By Hardy Jackson
This happened a few years ago, but I remember it like it was yesterday.
The lead sentence in the article caught my attention.
“The University of Alabama cheerleaders have found themselves in an unfamiliar position.”
Oh, the temptation.
But the Tuscaloosa News (where the headline appeared) is a family newspaper, so I got my mind out of the gutter and read on.
It seemed that the cheerleading squad of the University of Alabama (my alma mater, ’66) went out and won the Universal Cheerleaders Association College National Championship in a head-to-head contest that has more credibility for choosing a champion than the twisted-and-tortured football system.
They beat Kentucky, which had won 18 times until then.
So when the cheerleaders got back to campus, they expected to be honored with a championship ring.
According to the UA associate athletic director for media relations, since cheerleading was not an NCAA-sanctioned sport, it was the university’s longstanding policy not to award rings.
Now, it is nice to blame someone else for your own dumb decision, but the fact that the NCAA does not sanction cheerleading as a sport did not deter Kentucky. The UK squads received rings for every championship.
Then, to add insult to injury, when the Alabama cheerleaders tried to buy their own rings, they were told they could not use the school’s script ‘A’ logo because it was trademarked.
Try to blame the NCAA for that.
All of which is to say that this is a pretty crappy way to treat a bunch of student athletes who have reached the top in their chosen field.
Yes, student athletes.
Now I know that there is a lot of controversy over adding cheerleading to the list of NCAA sanctioned competitive sports. There are those who want to protect the handful of women’s sports that have gained a foothold on high school and college campuses thanks to Title IX and fear that adding cheerleading might allow athletic administrators to drop a more expensive women’s sport. And there are those who want to bring cheerleading into the fold because it will give them a women’s sport to fill out their program.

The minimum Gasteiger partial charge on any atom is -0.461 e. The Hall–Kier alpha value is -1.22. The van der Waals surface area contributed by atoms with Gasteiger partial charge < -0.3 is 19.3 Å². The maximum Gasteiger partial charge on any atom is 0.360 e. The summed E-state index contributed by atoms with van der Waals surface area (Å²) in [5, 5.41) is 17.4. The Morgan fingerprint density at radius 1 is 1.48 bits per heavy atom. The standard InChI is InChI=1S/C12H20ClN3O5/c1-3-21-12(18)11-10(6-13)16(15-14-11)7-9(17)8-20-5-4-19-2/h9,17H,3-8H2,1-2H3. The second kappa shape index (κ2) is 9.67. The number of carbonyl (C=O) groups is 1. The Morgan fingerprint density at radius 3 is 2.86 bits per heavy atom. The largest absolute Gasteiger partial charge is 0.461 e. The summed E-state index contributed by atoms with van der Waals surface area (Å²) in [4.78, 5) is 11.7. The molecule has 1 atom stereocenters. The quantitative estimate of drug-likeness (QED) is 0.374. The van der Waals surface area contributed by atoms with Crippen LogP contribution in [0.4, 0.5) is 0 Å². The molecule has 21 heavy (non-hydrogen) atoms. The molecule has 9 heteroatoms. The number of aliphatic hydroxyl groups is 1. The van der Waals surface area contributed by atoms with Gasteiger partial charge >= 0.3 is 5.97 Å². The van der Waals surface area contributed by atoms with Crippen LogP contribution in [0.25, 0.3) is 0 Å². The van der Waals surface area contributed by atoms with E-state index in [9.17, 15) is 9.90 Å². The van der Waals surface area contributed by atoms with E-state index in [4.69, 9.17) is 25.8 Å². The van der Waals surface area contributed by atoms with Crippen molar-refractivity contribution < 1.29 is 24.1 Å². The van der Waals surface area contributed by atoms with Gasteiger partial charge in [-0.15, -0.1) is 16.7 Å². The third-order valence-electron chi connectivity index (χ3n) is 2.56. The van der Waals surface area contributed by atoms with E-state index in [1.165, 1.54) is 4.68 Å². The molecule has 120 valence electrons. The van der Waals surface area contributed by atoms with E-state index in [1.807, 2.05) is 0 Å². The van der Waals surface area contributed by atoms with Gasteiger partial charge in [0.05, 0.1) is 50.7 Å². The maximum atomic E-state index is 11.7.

Both points of view conveniently forget the athletes involved.
(Let’s not even get into whether cheerleading is a women’s sport. On many college campuses, there are as many men as women on the squad – which reminds me of a T-shirt worn by a petite cheerleader (girl) that read “Any man can hold my hand, but it takes a real man to hold my feet.”)
Now I will admit a certain prejudice here. I have cousins who cheered all through high school, took part in competitions, and one cheered for Mississippi State. Today, I have a daughter who was and is a cheerleader. Her high school squad was Florida State Champions her senior year, and now she cheers at Samford University. All these girls work hard, practice, take “cheernastics” lessons to learn to do jumps, twists and turns. The work is strenuous, demanding and like any sport, has its dangers – last year, I noticed at one game there were more cheerleaders than football players wearing knee braces. I hold my breath when I watch them – especially when mine is in the mix.
Anyone who thinks cheerleading is not a sport needs to pay more attention.
And it is competitive, as the University of Alabama squad proved.
But when they brought home a national championship, they couldn’t even get a ring.
It just ain’t right.
Folks, this is not about the NCAA or Title IX or even the “this is the way it has always been done” excuse that school administrators like to hide behind. Cheerleading is a sport. Some schools even award cheerleaders letter sweaters, just like the other “athletes.”
And maybe, if competitive cheerleading was recognized as such, more guys would go out for the squads and all this controversy over it being a “women’s sport” would fade away.
When I was in high school a zillion years ago, only one guy ever went out for cheerleader. He made the squad. And to this day, I am convinced that he enjoyed football season more than any of the guys in helmets and pads.
A few years ago, my cheerleading cousin brought her cheerleading boyfriend down to the beach to spend the Fourth of July with the family. He was built like a Buick. One day, some of us older guys were trying to get a boat and motor off the beach. The boat was no trouble, but the motor was big and bulky and heavy. We were sure it would take two or more of us to get it up the stairs and to the house.
The cheerleader-boyfriend walked over to the motor and with one smooth motion had it on his shoulder. Then he walked it home.
We nicknamed him “forklift.”
Don’t tell me he’s not an athlete.
Harvey H. (Hardy) Jackson is Professor Emeritus of History at Jacksonville State University. He can be reached at firstname.lastname@example.org.